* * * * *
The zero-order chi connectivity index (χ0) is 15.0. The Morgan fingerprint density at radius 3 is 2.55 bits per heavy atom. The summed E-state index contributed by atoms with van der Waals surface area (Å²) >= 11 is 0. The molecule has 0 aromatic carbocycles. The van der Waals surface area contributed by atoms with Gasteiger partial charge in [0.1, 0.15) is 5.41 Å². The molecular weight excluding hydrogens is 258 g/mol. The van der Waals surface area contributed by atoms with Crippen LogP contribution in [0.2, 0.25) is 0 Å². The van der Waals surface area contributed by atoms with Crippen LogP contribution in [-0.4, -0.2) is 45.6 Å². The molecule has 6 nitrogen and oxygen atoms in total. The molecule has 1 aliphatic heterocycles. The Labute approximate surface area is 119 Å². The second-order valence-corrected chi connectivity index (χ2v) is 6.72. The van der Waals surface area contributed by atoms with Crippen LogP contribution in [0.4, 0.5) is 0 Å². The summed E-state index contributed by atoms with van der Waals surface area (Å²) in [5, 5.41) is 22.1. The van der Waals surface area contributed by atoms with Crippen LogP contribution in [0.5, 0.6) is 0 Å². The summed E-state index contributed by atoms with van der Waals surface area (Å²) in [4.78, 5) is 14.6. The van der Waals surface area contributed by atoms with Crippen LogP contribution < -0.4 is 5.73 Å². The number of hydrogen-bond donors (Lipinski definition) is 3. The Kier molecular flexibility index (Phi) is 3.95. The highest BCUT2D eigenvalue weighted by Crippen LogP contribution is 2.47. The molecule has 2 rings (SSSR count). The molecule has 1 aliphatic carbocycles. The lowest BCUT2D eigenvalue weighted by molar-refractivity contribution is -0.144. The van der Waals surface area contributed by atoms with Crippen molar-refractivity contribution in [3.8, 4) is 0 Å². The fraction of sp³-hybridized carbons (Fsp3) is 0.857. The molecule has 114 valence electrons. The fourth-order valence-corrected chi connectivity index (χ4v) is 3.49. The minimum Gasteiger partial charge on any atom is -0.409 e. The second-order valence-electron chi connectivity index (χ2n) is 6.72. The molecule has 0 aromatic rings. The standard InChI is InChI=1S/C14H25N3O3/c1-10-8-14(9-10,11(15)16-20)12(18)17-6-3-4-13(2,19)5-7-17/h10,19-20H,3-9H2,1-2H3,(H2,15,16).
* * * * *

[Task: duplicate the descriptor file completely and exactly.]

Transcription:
The zero-order chi connectivity index (χ0) is 15.0. The Morgan fingerprint density at radius 3 is 2.55 bits per heavy atom. The summed E-state index contributed by atoms with van der Waals surface area (Å²) >= 11 is 0. The molecule has 0 aromatic carbocycles. The van der Waals surface area contributed by atoms with Gasteiger partial charge in [0.1, 0.15) is 5.41 Å². The molecular weight excluding hydrogens is 258 g/mol. The van der Waals surface area contributed by atoms with Crippen LogP contribution in [0.2, 0.25) is 0 Å². The van der Waals surface area contributed by atoms with Crippen LogP contribution in [-0.4, -0.2) is 45.6 Å². The molecule has 6 nitrogen and oxygen atoms in total. The molecule has 1 aliphatic heterocycles. The Labute approximate surface area is 119 Å². The second-order valence-corrected chi connectivity index (χ2v) is 6.72. The van der Waals surface area contributed by atoms with Crippen LogP contribution in [0.4, 0.5) is 0 Å². The summed E-state index contributed by atoms with van der Waals surface area (Å²) in [5, 5.41) is 22.1. The van der Waals surface area contributed by atoms with Crippen LogP contribution in [0.5, 0.6) is 0 Å². The summed E-state index contributed by atoms with van der Waals surface area (Å²) in [4.78, 5) is 14.6. The van der Waals surface area contributed by atoms with Crippen LogP contribution < -0.4 is 5.73 Å². The number of hydrogen-bond donors (Lipinski definition) is 3. The Kier molecular flexibility index (Phi) is 3.95. The highest BCUT2D eigenvalue weighted by Crippen LogP contribution is 2.47. The molecule has 2 rings (SSSR count). The molecule has 1 aliphatic carbocycles. The lowest BCUT2D eigenvalue weighted by molar-refractivity contribution is -0.144. The van der Waals surface area contributed by atoms with Crippen molar-refractivity contribution in [3.8, 4) is 0 Å². The fraction of sp³-hybridized carbons (Fsp3) is 0.857. The molecule has 114 valence electrons. The fourth-order valence-corrected chi connectivity index (χ4v) is 3.49. The minimum Gasteiger partial charge on any atom is -0.409 e. The second-order valence-electron chi connectivity index (χ2n) is 6.72. The molecule has 0 aromatic rings. The standard InChI is InChI=1S/C14H25N3O3/c1-10-8-14(9-10,11(15)16-20)12(18)17-6-3-4-13(2,19)5-7-17/h10,19-20H,3-9H2,1-2H3,(H2,15,16).